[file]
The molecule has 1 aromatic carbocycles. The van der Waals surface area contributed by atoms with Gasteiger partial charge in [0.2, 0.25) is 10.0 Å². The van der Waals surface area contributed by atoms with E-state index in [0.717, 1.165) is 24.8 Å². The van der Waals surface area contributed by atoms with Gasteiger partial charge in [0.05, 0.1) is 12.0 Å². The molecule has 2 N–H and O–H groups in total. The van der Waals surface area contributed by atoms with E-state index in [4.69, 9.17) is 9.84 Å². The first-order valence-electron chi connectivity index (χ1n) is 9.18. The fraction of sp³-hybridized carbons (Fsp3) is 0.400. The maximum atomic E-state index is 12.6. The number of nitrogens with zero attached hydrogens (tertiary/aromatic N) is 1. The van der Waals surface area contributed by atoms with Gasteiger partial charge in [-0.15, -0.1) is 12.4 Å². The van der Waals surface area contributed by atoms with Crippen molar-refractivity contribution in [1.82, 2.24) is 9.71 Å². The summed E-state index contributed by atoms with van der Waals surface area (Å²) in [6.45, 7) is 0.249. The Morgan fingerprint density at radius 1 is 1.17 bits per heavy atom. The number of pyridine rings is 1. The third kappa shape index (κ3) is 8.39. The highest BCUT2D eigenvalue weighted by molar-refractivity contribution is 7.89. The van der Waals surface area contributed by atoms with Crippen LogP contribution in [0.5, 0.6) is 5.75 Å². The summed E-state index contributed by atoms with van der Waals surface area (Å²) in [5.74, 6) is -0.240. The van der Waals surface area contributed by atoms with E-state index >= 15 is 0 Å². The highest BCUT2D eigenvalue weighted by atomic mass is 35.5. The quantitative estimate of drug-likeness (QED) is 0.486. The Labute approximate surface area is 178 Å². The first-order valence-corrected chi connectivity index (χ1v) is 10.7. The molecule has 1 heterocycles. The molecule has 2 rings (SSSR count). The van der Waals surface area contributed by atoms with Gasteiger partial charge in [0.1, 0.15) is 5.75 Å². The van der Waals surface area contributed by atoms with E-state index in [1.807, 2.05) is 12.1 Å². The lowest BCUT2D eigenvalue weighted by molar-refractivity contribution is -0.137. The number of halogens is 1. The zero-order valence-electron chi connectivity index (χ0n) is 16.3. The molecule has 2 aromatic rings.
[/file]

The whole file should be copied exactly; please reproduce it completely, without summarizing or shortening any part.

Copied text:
The molecule has 1 aromatic carbocycles. The van der Waals surface area contributed by atoms with Gasteiger partial charge in [0.2, 0.25) is 10.0 Å². The van der Waals surface area contributed by atoms with E-state index in [0.717, 1.165) is 24.8 Å². The van der Waals surface area contributed by atoms with Gasteiger partial charge in [0.05, 0.1) is 12.0 Å². The molecule has 2 N–H and O–H groups in total. The van der Waals surface area contributed by atoms with E-state index in [4.69, 9.17) is 9.84 Å². The first-order valence-electron chi connectivity index (χ1n) is 9.18. The fraction of sp³-hybridized carbons (Fsp3) is 0.400. The maximum atomic E-state index is 12.6. The number of nitrogens with zero attached hydrogens (tertiary/aromatic N) is 1. The van der Waals surface area contributed by atoms with Gasteiger partial charge in [-0.15, -0.1) is 12.4 Å². The van der Waals surface area contributed by atoms with Crippen molar-refractivity contribution in [1.82, 2.24) is 9.71 Å². The summed E-state index contributed by atoms with van der Waals surface area (Å²) in [6.45, 7) is 0.249. The Morgan fingerprint density at radius 1 is 1.17 bits per heavy atom. The number of pyridine rings is 1. The third kappa shape index (κ3) is 8.39. The highest BCUT2D eigenvalue weighted by molar-refractivity contribution is 7.89. The van der Waals surface area contributed by atoms with Crippen LogP contribution in [0.5, 0.6) is 5.75 Å². The summed E-state index contributed by atoms with van der Waals surface area (Å²) in [5.74, 6) is -0.240. The van der Waals surface area contributed by atoms with E-state index >= 15 is 0 Å². The highest BCUT2D eigenvalue weighted by atomic mass is 35.5. The quantitative estimate of drug-likeness (QED) is 0.486. The Labute approximate surface area is 178 Å². The first-order valence-corrected chi connectivity index (χ1v) is 10.7. The molecule has 1 heterocycles. The molecule has 2 rings (SSSR count). The van der Waals surface area contributed by atoms with Gasteiger partial charge in [0.1, 0.15) is 5.75 Å². The van der Waals surface area contributed by atoms with E-state index in [1.807, 2.05) is 12.1 Å². The lowest BCUT2D eigenvalue weighted by molar-refractivity contribution is -0.137. The number of halogens is 1. The zero-order valence-electron chi connectivity index (χ0n) is 16.3. The molecule has 2 aromatic rings.